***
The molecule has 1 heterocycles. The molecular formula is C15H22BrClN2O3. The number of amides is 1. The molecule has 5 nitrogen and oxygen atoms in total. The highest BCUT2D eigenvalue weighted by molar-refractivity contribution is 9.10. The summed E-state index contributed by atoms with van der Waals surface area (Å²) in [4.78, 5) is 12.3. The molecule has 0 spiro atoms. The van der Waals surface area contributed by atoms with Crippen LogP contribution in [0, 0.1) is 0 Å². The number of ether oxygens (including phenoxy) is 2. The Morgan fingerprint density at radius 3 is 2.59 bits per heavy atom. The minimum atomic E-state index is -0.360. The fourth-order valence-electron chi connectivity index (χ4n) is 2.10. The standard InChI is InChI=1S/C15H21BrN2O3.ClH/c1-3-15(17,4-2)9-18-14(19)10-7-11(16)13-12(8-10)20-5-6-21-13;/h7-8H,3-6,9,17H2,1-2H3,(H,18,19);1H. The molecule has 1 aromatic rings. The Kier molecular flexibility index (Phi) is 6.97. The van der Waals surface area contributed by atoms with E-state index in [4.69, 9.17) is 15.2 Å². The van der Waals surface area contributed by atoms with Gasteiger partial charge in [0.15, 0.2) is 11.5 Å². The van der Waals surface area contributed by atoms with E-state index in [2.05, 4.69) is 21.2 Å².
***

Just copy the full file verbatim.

The molecule has 1 heterocycles. The molecular formula is C15H22BrClN2O3. The number of amides is 1. The molecule has 5 nitrogen and oxygen atoms in total. The highest BCUT2D eigenvalue weighted by molar-refractivity contribution is 9.10. The summed E-state index contributed by atoms with van der Waals surface area (Å²) in [4.78, 5) is 12.3. The molecule has 0 spiro atoms. The van der Waals surface area contributed by atoms with Crippen LogP contribution in [0, 0.1) is 0 Å². The number of ether oxygens (including phenoxy) is 2. The Morgan fingerprint density at radius 3 is 2.59 bits per heavy atom. The minimum atomic E-state index is -0.360. The fourth-order valence-electron chi connectivity index (χ4n) is 2.10. The standard InChI is InChI=1S/C15H21BrN2O3.ClH/c1-3-15(17,4-2)9-18-14(19)10-7-11(16)13-12(8-10)20-5-6-21-13;/h7-8H,3-6,9,17H2,1-2H3,(H,18,19);1H. The molecule has 1 aromatic rings. The Kier molecular flexibility index (Phi) is 6.97. The van der Waals surface area contributed by atoms with E-state index in [4.69, 9.17) is 15.2 Å². The van der Waals surface area contributed by atoms with Gasteiger partial charge in [0.15, 0.2) is 11.5 Å². The van der Waals surface area contributed by atoms with E-state index in [2.05, 4.69) is 21.2 Å².